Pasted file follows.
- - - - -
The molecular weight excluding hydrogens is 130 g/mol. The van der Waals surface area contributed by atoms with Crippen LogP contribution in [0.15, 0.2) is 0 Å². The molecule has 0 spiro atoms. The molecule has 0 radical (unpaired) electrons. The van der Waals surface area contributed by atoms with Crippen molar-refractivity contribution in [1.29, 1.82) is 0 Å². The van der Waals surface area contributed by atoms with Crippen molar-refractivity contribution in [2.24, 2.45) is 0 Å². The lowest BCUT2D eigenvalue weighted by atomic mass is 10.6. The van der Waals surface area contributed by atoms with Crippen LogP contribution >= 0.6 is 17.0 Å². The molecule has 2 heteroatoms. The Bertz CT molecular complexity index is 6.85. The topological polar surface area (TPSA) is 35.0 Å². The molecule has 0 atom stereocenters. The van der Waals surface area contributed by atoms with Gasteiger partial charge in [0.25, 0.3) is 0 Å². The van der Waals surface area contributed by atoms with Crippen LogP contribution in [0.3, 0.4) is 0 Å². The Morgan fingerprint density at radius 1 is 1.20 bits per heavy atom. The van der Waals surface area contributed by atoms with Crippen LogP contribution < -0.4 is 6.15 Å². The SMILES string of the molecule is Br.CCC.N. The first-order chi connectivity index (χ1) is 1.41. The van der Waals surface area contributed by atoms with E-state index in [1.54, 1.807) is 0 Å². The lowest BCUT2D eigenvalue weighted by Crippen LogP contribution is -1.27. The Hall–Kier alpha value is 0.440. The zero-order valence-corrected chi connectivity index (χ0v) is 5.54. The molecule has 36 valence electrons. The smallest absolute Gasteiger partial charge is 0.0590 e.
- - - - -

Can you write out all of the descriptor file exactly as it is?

The molecular weight excluding hydrogens is 130 g/mol. The van der Waals surface area contributed by atoms with Crippen LogP contribution in [0.15, 0.2) is 0 Å². The molecule has 0 spiro atoms. The molecule has 0 radical (unpaired) electrons. The van der Waals surface area contributed by atoms with Crippen molar-refractivity contribution in [1.29, 1.82) is 0 Å². The van der Waals surface area contributed by atoms with Crippen molar-refractivity contribution in [2.24, 2.45) is 0 Å². The lowest BCUT2D eigenvalue weighted by atomic mass is 10.6. The van der Waals surface area contributed by atoms with Crippen LogP contribution >= 0.6 is 17.0 Å². The molecule has 2 heteroatoms. The Bertz CT molecular complexity index is 6.85. The topological polar surface area (TPSA) is 35.0 Å². The molecule has 0 atom stereocenters. The van der Waals surface area contributed by atoms with Gasteiger partial charge in [0.25, 0.3) is 0 Å². The van der Waals surface area contributed by atoms with Crippen LogP contribution in [0.3, 0.4) is 0 Å². The Morgan fingerprint density at radius 1 is 1.20 bits per heavy atom. The van der Waals surface area contributed by atoms with Crippen LogP contribution < -0.4 is 6.15 Å². The SMILES string of the molecule is Br.CCC.N. The first-order chi connectivity index (χ1) is 1.41. The van der Waals surface area contributed by atoms with E-state index in [1.54, 1.807) is 0 Å². The lowest BCUT2D eigenvalue weighted by Crippen LogP contribution is -1.27. The Hall–Kier alpha value is 0.440. The zero-order valence-corrected chi connectivity index (χ0v) is 5.54. The molecule has 36 valence electrons. The smallest absolute Gasteiger partial charge is 0.0590 e.